Kuch Kar Ke Dikhao, Kuch Ban Ke Dikhao
Do Something, Become Something
This is a phrase that we may have heard in satsang, one that has deep meaning attached to it. What is that ‘something’ that saints tell us we need to do? They say that we need to fulfill the purpose of this human birth. We have been blessed with a human body and have the power to discriminate. We are the only species who can achieve this. The rest of creation is limited to acting only within the parameters of its nature. This ability to discriminate allows us to make better choices through increased awareness and mental poise.
The saints explain that we have to increase our awareness. We have to purify ourselves and let the true self, the soul, shine in us once again. Meditation is the way to refine and purify ourselves and consequently increase our awareness.
The saints tell us that we have unlimited, under-utilized potential waiting to be harnessed. However, we are so engrossed in this highly material and sensual world that we seldom think about what we are doing.
To achieve a better state of mind so that we can make the right choices, respond instead of react, and be loving and kind human beings, we have to prioritize our spiritual goal. We need to take our commitment seriously and persevere. If that implies sacrificing some time from the rest of our schedule, then that’s what we should do. We have to practise like athletes who wish to compete in the Olympics and bring home those shiny gold medals. Or like the young pianist who devotes hours of practice to be able to play beautiful harmonies perfectly in front of huge audiences.
We have to be deliberate about how we spend our time. We should devote a minimum two and a half hours for meditation first, then fulfill our worldly commitments as best as we can. Meditation will equip us to fulfill all those responsibilities well. The stilled mind will be able to cope with these challenging responsibilities and obligations. We cannot just wait for the ‘perfect life’ to happen to us or for perfect circumstances before we sit down to meditate.
Our second task is to become something. We have to become a worthy child of our divine Father – the Creator himself, whose love for us is boundless. We do this by turning to a true living teacher, a human beacon of spiritual Light.
The Masters teach in so many ways: by giving enlightening discourses, by being a good example, and most important, by initiating seekers on the spiritual path. The Master-disciple relationship commences with initiation and evolves and matures with the practice of meditation. Meditation is the alphabet of spirituality. However, it is said that what is being taught by the spiritual guide cannot be expressed in words and cannot be explained with concepts: it is a reality that must be experienced, and this experience comes through practice. The Master points his disciples towards a reality that is within the disciple himself. He helps the disciple re-discover that reality, but the Master cannot do the work for him.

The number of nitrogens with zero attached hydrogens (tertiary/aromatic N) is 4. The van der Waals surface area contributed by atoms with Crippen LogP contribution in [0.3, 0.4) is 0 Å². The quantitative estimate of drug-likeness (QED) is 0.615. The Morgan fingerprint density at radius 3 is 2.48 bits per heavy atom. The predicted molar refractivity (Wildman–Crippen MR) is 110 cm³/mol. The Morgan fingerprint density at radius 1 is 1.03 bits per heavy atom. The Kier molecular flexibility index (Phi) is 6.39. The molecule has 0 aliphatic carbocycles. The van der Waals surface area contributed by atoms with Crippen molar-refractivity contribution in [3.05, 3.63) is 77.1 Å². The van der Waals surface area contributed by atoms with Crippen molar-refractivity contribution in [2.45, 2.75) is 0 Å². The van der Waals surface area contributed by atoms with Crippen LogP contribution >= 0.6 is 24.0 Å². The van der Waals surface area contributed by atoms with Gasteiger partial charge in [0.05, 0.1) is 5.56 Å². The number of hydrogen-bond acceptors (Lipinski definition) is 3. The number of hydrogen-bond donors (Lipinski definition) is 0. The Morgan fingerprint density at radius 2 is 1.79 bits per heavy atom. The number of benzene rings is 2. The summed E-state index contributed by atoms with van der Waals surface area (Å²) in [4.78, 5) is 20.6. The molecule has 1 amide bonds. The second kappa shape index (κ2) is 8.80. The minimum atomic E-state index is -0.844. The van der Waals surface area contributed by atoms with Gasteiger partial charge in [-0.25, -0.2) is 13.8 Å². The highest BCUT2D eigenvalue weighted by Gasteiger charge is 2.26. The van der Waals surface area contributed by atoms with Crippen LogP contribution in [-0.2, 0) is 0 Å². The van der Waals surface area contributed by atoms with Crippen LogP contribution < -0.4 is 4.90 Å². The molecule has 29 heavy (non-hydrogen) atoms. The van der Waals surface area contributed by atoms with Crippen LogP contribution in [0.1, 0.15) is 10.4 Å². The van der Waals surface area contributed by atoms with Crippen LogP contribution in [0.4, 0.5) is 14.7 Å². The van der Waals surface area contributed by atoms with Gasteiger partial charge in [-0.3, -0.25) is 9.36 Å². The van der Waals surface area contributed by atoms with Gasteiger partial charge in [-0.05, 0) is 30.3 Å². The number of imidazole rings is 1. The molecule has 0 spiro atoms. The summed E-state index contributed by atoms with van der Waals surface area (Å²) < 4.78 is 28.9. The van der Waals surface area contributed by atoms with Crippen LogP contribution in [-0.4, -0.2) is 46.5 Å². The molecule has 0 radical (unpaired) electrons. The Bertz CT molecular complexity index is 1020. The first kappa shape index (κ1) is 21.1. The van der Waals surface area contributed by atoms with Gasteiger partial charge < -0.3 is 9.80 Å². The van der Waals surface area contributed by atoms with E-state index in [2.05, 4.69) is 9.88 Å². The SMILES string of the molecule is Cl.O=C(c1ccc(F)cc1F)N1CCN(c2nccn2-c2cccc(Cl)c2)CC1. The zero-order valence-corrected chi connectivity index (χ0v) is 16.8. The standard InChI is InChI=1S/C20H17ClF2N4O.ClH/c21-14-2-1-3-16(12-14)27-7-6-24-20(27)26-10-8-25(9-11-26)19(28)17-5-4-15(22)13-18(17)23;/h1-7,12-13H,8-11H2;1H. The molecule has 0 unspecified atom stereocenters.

The relationship between a spiritual mentor and his disciple is one of love. As the great poet Goethe said, “We learn only from those we love.”
In The Spiritual Guide the author explains the wondrous teacher-disciple relationship that exists in eight different spiritual traditions and cultures. Despite the diversity, there is commonality in the relationship that leads to the understanding of God.
The teacher whom you have met by the power of your past actions, and whose kindness you have received, is the most important of all…. Obey him in all things and disregard all hardships, heat, cold, hunger, thirst and so on. Pray to him with faith and devotion. Ask his advice on whatever you may be doing. Whatever he tells you, put it into practice, relying on him totally.
Look upon your teacher, the spiritual friend who teaches you here and now what to do and what not to do, as the true Jewel of the Buddha…. Consider every word of your sublime teacher as the Jewel of the Dharma. Accept everything he says without disobeying a single point….. The teacher is the main refuge…. Recognize him, therefore, as the quintessential union of the Three Jewels. Follow him with absolute trust and try to pray to him all the time. Remember that to displease him with anything you do, say or think is to renounce the entire refuge, so make every effort to please him all the time. No matter what happens to you, be it pleasant or unpleasant, good or bad, sickness or suffering, entrust yourself entirely to the Jewel of the teacher.
Patrul Rinpoche, as quoted in The Spiritual Guide, Vol. 2
A living teacher, mentor, guide, friend, father – he is bestowed with many titles. If we can do as he tells us and follow the vows implicitly, then there is every possibility that we will walk shoulder to shoulder and hand in hand with him to our desired destination and thereby become one with the Creator.